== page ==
Burn risk increases with more Fourth of July fireworks at home during pandemic

FORT LAUDERDALE, Fla. – Josh Levine said the fireworks have already started in his Fort Lauderdale neighborhood. He said they are going off almost every evening.

Patricia Taime isn’t surprised. She is the owner of Fireworks Lady and Co., a wholesaler in Miami-Dade County. Demand always spikes late June and July.

For Luis Derosa, of Jackson Memorial Hospital’s Miami Burn Center, this means a spike in injuries related to fireworks.

“There were many years on Fourth of July when we had multiple children with their hands blown off,” said Derosa, a former bedside trauma and burn nurse.

Derosa fears this year there might be more injuries than usual. Since most of the public events have been canceled because of the coronavirus pandemic, the National Fire Protection Agency expects inexperienced people will be experimenting on their own.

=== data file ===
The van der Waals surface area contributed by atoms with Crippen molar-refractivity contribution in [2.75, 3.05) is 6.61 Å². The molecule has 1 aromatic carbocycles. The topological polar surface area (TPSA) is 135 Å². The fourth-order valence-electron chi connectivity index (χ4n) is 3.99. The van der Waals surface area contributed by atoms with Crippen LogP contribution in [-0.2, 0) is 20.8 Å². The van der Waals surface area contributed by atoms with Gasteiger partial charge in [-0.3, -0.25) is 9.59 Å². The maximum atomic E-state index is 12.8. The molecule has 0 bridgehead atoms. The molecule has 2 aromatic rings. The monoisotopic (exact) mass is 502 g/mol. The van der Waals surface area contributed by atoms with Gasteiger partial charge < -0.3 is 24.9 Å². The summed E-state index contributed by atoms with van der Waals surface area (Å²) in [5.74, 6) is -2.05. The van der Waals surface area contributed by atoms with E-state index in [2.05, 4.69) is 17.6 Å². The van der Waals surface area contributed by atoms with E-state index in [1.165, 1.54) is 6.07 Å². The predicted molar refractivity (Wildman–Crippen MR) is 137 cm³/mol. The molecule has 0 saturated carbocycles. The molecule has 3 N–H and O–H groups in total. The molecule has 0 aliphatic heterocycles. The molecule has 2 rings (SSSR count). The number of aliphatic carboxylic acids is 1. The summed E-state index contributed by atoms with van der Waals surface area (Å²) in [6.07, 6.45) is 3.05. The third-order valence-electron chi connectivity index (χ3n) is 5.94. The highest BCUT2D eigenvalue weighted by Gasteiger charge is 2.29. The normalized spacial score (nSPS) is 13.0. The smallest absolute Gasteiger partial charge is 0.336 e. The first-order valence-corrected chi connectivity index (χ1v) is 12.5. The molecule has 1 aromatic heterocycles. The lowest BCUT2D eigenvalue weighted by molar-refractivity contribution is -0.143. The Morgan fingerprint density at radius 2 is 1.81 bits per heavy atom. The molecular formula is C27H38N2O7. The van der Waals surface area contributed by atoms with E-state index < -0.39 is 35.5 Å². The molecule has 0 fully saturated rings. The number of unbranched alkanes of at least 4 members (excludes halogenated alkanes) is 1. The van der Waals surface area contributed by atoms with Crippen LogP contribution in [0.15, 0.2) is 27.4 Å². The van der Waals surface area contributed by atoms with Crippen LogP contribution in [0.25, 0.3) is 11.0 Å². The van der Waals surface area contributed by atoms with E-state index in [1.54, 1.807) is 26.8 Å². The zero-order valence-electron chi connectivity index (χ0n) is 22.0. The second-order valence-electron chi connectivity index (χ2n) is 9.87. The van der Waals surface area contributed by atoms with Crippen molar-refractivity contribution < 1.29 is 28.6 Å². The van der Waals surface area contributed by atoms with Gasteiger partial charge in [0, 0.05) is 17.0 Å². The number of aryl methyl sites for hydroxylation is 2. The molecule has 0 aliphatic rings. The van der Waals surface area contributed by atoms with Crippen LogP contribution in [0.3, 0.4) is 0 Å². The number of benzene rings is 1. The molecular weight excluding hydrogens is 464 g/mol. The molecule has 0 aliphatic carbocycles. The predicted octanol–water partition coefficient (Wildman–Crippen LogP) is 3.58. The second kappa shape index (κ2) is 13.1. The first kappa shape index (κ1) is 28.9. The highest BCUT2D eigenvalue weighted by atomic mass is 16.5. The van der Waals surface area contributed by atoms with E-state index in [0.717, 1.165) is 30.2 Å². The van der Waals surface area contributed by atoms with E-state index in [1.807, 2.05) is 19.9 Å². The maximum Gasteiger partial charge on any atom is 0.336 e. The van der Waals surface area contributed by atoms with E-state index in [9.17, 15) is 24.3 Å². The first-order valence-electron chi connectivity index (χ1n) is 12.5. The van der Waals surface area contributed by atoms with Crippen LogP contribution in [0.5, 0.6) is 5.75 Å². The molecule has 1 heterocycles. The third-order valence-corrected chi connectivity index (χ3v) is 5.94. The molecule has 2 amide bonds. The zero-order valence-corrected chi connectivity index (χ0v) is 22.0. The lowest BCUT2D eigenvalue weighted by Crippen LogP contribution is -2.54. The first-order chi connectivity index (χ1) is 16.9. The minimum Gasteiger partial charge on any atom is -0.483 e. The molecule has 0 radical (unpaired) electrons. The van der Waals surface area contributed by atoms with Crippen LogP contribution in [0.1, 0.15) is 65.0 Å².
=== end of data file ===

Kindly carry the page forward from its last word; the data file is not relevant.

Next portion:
Derosa said he is concerned about the use of sparklers, which he said have caused children’s second to third-degree hand burns. Keep them away from pets.

“Sparklers burn at 2,000-degree Fahrenheit,” Derosa said. “Very dangerous. It is almost hotter than a blow torch.”


  • Sober adults should light fireworks, not children.
  • Light them one at a time in a designated safe area
  • Keep spectators away and have a barrier between kids and the display since children have a tendency to get hurt during the time period.
  • Have two buckets of water nearby. One is for malfunctioning fireworks and the other for a person who gets burned. The only way to stop the burning process is water.


About the Author:

Christina returned to Local 10 in 2019 as a reporter after covering Hurricane Dorian for the station. She is an Edward R. Murrow Award-winning journalist and previously earned an Emmy Award while at WPLG for her investigative consumer protection segment "Call Christina."